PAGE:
Description: Intelligence alerts can address both imminent and existing threats that occur in an FC’s jurisdiction. These alerts can contain many types of information, from incoming weather, to an explosion occurrence, or a major traffic incident. This information can come to the FC from any source (e.g., police officer on the street, transportation agency work crews, news agencies). First reporting is usually limited and may not be completely reliable. However, the alert gives an initial warning to supporting agencies for awareness and immediate response or preparation, depending on the incident.

The intelligence alerts are usually sent out within 10 to 15 minutes of an incident being discovered and are usually broadcast to a predefined list of recipients either via phone, pager, or through an e-mail distribution list that is configurable by the area of interest or focus. The alerts are sent out to first responders and agency partners through a tiered system for dissemination of information. Agencies outside the first responder tier can also be included on the alert distribution list if they are regularly involved with emergency response (e.g., transportation officials and emergency management officials). The individuals within these agencies who receive these alerts are screened to verify their suitability to have access to sensitive information[44] and their need to know such information. In most cases, these individuals are senior-level officials or cooperating law enforcement and first responder agencies who have responsibility for initiating response activities.

As is normally the case, the originator of the information will send it to his/her contact lists. In turn, an agency on that contact list will forward the message to its contact list. In many cases, there will be redundant messaging. However, as FCs receive information on an incident from many different agencies, they fuse these differing reports and data through analyses and then disseminate the information based on a more complete understanding of the incident.

Potential TMC Uses: TMCs are interested in any information that would affect mobility on the transportation infrastructure. TMCs often collect their own information about the incidents and special events that could affect the transportation network. However, intelligence alerts from an FC would benefit a TMC because there might be some information that the TMC has not yet received; it also serves as a way to verify information from an additional source.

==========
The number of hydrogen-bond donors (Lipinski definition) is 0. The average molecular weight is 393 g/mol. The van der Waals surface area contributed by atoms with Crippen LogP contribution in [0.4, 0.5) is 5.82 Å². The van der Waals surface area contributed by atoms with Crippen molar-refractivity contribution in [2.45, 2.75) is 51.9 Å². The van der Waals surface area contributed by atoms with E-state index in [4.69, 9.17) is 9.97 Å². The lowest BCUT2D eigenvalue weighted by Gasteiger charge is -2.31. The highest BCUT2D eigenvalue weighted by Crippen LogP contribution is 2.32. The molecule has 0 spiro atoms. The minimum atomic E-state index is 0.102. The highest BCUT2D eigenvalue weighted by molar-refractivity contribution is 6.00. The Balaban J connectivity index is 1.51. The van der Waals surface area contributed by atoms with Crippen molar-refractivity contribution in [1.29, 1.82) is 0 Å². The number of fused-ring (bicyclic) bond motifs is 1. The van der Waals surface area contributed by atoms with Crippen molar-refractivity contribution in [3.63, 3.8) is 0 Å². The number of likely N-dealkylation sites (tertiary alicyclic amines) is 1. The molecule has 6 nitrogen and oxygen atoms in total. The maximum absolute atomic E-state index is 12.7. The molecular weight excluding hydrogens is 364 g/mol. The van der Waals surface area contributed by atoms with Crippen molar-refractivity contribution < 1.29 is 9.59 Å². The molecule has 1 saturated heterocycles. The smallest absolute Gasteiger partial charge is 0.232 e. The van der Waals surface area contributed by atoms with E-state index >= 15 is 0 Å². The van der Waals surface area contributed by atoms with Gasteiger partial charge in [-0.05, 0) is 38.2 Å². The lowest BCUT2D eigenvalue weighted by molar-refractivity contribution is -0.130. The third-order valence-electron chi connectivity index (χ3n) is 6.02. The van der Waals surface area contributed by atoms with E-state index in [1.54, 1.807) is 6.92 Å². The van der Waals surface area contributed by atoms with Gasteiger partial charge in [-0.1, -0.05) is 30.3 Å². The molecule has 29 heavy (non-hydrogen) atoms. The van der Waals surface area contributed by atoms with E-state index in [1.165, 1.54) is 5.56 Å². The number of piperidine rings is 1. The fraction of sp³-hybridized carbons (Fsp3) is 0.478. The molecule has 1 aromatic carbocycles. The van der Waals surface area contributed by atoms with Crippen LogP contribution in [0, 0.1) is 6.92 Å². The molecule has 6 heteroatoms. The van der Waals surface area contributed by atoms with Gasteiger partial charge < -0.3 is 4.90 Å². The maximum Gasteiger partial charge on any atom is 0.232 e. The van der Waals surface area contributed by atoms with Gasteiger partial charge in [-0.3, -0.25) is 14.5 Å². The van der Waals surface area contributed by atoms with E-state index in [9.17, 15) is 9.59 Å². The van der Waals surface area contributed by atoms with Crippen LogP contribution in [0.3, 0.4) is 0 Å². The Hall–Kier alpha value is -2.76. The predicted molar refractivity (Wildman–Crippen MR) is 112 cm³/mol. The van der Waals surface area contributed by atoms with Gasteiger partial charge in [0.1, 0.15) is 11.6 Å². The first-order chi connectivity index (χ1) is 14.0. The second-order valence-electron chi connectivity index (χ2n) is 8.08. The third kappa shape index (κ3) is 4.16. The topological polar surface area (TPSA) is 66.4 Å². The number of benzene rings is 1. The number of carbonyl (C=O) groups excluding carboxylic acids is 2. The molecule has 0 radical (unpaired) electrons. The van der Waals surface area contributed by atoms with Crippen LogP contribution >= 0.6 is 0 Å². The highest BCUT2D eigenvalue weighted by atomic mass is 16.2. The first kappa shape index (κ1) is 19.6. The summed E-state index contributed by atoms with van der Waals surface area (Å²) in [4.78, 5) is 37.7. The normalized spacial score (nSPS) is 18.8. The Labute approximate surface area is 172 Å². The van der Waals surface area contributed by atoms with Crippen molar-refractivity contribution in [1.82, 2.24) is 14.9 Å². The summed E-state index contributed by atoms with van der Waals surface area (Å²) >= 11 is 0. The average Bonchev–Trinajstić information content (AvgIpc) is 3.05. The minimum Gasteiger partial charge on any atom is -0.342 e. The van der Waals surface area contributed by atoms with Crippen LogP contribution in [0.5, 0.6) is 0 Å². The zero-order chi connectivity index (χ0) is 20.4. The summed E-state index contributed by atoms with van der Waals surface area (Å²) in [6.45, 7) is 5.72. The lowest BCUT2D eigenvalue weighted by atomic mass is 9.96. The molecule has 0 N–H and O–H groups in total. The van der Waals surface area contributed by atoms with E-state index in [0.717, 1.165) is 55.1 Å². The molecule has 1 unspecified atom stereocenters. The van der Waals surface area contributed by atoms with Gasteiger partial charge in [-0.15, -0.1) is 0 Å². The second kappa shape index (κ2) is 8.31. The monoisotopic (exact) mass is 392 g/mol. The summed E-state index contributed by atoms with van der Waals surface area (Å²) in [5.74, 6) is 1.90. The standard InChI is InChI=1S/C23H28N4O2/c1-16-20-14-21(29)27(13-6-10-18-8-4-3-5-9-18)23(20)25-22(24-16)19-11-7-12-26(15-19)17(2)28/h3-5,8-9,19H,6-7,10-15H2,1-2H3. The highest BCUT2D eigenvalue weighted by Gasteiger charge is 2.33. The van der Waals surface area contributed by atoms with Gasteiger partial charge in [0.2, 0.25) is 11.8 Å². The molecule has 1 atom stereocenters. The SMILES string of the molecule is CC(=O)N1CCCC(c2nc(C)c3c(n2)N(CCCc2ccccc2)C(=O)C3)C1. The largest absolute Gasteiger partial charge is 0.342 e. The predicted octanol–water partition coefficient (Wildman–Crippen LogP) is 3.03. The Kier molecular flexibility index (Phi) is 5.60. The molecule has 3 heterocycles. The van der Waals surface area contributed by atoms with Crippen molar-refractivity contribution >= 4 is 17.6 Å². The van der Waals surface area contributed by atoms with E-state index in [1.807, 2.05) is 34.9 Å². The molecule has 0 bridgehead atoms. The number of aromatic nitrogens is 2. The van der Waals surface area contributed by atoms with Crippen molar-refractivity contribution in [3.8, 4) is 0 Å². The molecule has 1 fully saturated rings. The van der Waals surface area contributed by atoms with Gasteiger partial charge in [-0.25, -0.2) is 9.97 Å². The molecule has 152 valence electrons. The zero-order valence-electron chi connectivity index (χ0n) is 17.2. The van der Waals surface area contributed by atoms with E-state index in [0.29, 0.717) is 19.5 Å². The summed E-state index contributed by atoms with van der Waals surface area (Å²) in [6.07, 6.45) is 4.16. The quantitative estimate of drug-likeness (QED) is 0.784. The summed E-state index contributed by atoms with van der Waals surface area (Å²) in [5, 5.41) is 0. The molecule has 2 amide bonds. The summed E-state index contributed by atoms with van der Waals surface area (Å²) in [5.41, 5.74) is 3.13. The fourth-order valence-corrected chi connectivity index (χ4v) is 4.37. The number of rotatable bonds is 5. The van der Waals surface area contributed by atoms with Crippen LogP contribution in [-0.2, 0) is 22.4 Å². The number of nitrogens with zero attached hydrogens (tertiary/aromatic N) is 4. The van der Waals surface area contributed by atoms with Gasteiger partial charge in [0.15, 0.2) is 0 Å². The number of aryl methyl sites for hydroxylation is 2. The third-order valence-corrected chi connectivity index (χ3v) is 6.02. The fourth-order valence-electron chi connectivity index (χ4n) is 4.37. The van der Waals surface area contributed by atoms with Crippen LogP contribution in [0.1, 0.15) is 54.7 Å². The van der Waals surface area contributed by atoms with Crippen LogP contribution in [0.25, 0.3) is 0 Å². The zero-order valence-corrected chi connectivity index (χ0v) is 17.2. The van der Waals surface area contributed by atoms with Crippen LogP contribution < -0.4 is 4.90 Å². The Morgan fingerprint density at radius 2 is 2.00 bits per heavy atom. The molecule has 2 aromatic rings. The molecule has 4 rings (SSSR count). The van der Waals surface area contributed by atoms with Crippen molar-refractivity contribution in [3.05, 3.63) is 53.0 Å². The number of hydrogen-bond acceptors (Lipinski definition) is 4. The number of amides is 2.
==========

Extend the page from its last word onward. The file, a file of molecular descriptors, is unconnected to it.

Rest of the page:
Potential Uses by EOCs:  An EOC could use information from intelligence alerts in two ways:

  • To notify responders to stand by for a potential emergency
  • To determine whether/when to activate or change the status of the EOC (e.g., from monitoring status to partial or full activation).

In some cases, the FC’s jurisdiction may not be congruent with the EOC’s jurisdiction. For example, the FC’s geographical jurisdiction may include multiple EOCs, but the incident that provoked the intelligence alert may not require a response from all of the EOCs. In such cases, this information is most immediately useful to the affected EOC. However, the information may also be useful for the other EOCs if the incident has the potential to affect their jurisdictions or if the affected EOC may need personnel or physical resources as mutual aid from those EOCs not currently affected. A wildfire is one example where this could be the case. The resources needed to contain the fire may exceed those available to the affected EOC, and it is certainly in the best interests of the surrounding EOCs to help the affected EOC contain the fire so that it does not spread to their jurisdictions. The intelligence alert would also allow those unaffected EOCs to begin to position themselves to respond if the fire spread into their jurisdictions and take actions such as sending text messages to volunteer firefighters to be prepared to respond if needed. Intelligence Bulletins